River Wensum walk
A walk along the river Wensum through Norwich.
By David Edleston of the Northern Rivers Sub-Committee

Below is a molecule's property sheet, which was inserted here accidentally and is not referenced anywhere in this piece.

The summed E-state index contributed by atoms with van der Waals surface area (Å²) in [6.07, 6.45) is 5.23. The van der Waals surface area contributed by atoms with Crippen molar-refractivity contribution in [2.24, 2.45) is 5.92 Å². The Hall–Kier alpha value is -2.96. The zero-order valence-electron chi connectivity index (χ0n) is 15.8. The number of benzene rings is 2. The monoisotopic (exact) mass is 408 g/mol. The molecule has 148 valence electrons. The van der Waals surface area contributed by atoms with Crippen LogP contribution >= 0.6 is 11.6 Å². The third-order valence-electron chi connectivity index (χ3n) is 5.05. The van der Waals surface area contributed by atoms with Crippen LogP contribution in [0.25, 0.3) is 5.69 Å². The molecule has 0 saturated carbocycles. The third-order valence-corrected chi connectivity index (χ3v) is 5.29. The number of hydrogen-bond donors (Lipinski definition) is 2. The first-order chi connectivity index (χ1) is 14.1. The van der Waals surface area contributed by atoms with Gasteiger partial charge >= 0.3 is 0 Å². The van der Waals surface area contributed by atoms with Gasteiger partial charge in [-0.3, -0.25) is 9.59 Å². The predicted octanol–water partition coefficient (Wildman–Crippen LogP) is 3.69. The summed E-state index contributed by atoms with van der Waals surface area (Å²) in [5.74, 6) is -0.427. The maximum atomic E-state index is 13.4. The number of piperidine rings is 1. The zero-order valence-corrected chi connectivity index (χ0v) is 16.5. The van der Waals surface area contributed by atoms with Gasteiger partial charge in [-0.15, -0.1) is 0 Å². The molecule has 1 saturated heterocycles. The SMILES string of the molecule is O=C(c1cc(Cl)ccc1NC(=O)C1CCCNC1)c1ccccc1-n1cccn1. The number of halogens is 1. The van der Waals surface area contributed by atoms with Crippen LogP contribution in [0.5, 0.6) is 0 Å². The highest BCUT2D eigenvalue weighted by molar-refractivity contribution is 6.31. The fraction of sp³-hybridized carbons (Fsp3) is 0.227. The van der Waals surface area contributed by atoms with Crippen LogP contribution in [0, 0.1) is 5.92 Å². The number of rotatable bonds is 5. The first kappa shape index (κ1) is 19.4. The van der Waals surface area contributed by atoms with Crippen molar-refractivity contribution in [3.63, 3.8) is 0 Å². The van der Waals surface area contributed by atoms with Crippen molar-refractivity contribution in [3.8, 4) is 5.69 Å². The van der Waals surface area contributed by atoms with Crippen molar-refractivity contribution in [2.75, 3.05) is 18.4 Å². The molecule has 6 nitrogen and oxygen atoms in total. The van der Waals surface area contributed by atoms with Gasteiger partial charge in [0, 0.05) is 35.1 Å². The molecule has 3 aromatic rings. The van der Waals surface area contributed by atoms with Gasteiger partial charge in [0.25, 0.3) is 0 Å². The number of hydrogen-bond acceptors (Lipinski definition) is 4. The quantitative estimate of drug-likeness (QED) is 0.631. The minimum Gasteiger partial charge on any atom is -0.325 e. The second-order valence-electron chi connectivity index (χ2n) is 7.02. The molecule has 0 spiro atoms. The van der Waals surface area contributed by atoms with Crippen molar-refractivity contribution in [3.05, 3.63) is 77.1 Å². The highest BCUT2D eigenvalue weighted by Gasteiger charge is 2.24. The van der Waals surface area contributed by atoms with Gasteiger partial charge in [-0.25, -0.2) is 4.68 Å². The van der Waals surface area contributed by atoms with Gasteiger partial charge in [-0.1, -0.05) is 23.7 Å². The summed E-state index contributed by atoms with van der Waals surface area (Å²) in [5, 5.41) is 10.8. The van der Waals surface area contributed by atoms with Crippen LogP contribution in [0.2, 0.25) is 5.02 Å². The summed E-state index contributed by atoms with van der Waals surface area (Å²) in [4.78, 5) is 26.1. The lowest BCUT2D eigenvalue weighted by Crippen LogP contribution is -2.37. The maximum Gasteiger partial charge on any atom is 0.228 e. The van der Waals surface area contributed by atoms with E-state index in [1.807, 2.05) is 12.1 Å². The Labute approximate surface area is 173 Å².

As a member of the Institute of Historic Building Conservation and the East Anglia Branch Committee, I have recently been involved in organising the IHBC Annual School for 2015, a three day conference which was held in Norwich at the end of June. I mentioned this at a meeting of the Northern Rivers Sub-Committee and in particular that I would be leading one of the tours at the conference which would explore the influence of the River Wensum in the development of Norwich, especially through the once thriving port. It was suggested that I should arrange a similar walk for the Broads Society committee members and on 4 June, 12 members of the Main, Northern and Southern Rivers Sub-Committees met outside the Norwich Playhouse to walk along the River Wensum as far as Carrow Bridge. This route of the riverside walk through the core of the city, is full of historic and architectural interest as a major tourist and visitor attraction. Back in 2007, the Norwich Society in conjunction with Norwich HEART (Heritage Economic and Regeneration Trust) published a document entitled ‘Wensum River Parkway – Norwich’s forgotten asset’, which sought to promote and raise awareness of the value of the river. Although some work has been undertaken, such as encouraging the provision of public access to the river in new development, there are continuing concerns that the full potential of the river as a valuable asset to the city has not been fully realised and is not being adequately promoted. However, more recently, there has been further interest in the river with various organisations intending to work together to develop a strategy for its future. With this background information in mind, some of the key sites that we looked at along the riverside walk included the following :- Friars Quay : A development of 40 houses and 9 ground floor flats designed by Feilden & Mawson Architects and built in the mid 1970s on the site of the former Jewsons Timber Yard. This is an award winning scheme which featured in the Architectural Review where it was praised for its locally distinctive character and sense of historical continuity achieved through appropriate scale and form, layout, steeply pitched roofs, subtle use of colour and provision of semi-private space. Quayside : An attractive group of buildings with diverse architectural styles and materials from different periods including recent infill development and conversion of former school to residential use with interesting design of public realm and streetscape linking with the historic past. St James Mill : This Grade I listed Victorian Yarn Mill, built on a site originally occupied by the White Friars was central to the city’s industrial history.